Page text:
3.     A Christ-Centered value system that means that many of my actions and choices will be based around my relationship with my God. The same Christ Centered values your mother lives by and probably tried to instill in you. However because you are a man, somehow the fruits of the Spirit become elusive.

Am I saying that we returnee women are perfect and just sitting there flawlessly waiting for hoards of Ghanaian men to throw stones at our windows and whisper sweet nothings in our ears? Hell yeah. No! Am I saying that white women compromise their values for African men? No. I am pointing out that they don’t have the values we may have because they were not raised by the parents we were raised by. The same parents that the African men were also raised by. All I am doing is crying foul for the hypocrisy of the situation… asking us to compromise on values that we got from mothers very similar to those of these African men is unfair.

Compromise is important, but no one should have to compromise his or her character. No one should have to compromise his or her values. No one should have to neglect twenty some odd years of upbringing because there may be a fairytale-esque ending in some distant (unknown) future…

Or maybe they should. <KanYe Shrug>


Response: Vulnerability x Time = Intimacy

I’m finally getting around to responding to Eli’s guest post… It’s taken me a little while to finish this… starting and stopping several times. As Eli knows, this is a sensitive topic for me. Something I’ve struggled with in the past.

Vulnerability is scary and often unnatural to many people. I find the latter even more-so true with Africans given that our culture encourages us to suppress (and sometimes not even acknowledge (certain) emotions). One of the main reasons for this is that being vulnerable is viewed as a sign of weakness and exposes flaws…and within a relationship dynamic, this can translate into very real negative consequences, ie. your significant other discovering that they do not want to be with you anymore. So people keep quiet. They conceal themselves. Or become who they believe the other person wants them to be. And this is why many relationships/ marriages have shaky foundations.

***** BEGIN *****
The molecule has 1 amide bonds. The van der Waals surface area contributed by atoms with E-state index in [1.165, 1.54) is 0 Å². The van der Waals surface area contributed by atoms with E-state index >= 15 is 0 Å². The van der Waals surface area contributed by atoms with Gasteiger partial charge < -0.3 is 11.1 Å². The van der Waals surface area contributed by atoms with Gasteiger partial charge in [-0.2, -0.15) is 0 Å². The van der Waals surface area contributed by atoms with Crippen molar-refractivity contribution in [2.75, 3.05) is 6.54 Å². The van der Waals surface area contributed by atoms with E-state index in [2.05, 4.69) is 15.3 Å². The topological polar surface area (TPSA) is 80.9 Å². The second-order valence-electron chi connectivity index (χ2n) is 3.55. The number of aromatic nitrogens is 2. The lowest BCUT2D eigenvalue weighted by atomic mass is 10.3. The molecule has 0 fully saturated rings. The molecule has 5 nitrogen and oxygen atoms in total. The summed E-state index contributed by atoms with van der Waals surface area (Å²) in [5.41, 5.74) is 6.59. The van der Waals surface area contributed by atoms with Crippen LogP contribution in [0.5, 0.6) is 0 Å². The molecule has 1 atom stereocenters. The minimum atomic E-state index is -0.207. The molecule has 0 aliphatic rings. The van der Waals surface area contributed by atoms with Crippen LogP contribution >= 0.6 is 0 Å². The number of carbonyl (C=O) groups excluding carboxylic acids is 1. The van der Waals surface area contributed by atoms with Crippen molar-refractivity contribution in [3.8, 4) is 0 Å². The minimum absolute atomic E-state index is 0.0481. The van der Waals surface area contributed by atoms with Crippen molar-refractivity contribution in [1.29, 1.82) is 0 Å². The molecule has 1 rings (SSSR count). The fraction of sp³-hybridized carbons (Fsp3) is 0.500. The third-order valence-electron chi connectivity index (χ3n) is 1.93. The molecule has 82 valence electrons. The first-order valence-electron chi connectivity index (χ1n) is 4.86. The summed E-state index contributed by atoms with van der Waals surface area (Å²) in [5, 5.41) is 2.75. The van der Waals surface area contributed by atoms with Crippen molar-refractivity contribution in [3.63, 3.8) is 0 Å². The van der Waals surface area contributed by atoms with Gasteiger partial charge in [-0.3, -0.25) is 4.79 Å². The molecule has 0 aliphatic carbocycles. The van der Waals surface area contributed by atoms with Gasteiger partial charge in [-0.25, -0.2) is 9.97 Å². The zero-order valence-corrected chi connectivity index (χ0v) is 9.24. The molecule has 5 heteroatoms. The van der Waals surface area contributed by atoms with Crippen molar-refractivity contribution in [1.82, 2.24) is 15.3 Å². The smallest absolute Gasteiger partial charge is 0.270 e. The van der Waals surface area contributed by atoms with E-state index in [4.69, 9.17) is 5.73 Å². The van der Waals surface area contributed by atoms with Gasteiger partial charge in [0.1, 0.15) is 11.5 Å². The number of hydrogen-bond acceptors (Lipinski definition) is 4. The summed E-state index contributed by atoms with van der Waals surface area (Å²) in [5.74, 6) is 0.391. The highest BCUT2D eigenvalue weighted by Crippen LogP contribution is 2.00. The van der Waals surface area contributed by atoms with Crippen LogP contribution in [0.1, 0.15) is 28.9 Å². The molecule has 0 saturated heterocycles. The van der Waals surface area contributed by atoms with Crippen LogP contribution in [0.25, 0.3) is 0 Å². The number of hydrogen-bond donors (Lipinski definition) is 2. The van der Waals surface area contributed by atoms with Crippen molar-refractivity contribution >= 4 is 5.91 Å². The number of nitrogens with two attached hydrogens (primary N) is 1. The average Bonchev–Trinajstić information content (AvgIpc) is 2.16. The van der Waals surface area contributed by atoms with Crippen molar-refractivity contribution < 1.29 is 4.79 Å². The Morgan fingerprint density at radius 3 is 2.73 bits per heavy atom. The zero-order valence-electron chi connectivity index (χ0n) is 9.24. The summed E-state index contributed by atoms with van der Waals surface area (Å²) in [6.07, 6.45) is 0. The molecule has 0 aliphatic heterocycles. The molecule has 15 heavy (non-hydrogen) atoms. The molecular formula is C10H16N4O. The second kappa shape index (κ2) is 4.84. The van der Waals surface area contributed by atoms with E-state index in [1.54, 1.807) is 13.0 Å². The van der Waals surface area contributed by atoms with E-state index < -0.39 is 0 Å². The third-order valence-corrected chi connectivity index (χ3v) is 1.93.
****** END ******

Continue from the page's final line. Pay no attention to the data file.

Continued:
Time is the unassuming key factor in this equation. Rightfully, it should have a multiplying effect on vulnerability in order to achieve intimacy. In my opinion, opening up to someone gradually makes for a stronger bond- there’s just something about getting to know someone intimately too soon which screams warning signs (that crash and burn scenario). I know people wouldn’t be able to handle all of me in the first conversation, nor would they be able to understand certain things about me unless there had been a foundation set over time… for example, appreciating that I’m really not as tough as I want people to think I am, first, will allow you to better understand that my feminist roar really masks my burning desire to be an amazing wife to a great man one day… To take care of him… be his support… his best friend and the mother of his children…

One of the tough questions that Eli touched briefly on in his piece is how long should one wait to become vulnerable with someone – emotionally, mentally, spiritually and physically- and is there an order which guarantees success? Is it best done all at once? My roommate and I were discussing the romantic landscape of our current lives, and she said something I really connected with: there’s something unnerving about meeting someone out and beginning the relationship on a romantic level right away. Her desire, and frankly mine as well, is to develop a friendship with a guy and for things to naturally blossom. Is this too idealistic? Who knows. But in my experience, the best relationships last when a foundation of spiritual and emotional intimacy is laid first. If I’m to be frank about things, I can accurately predict whether a relationship will be short- or long-term depending on how quickly we’re physical.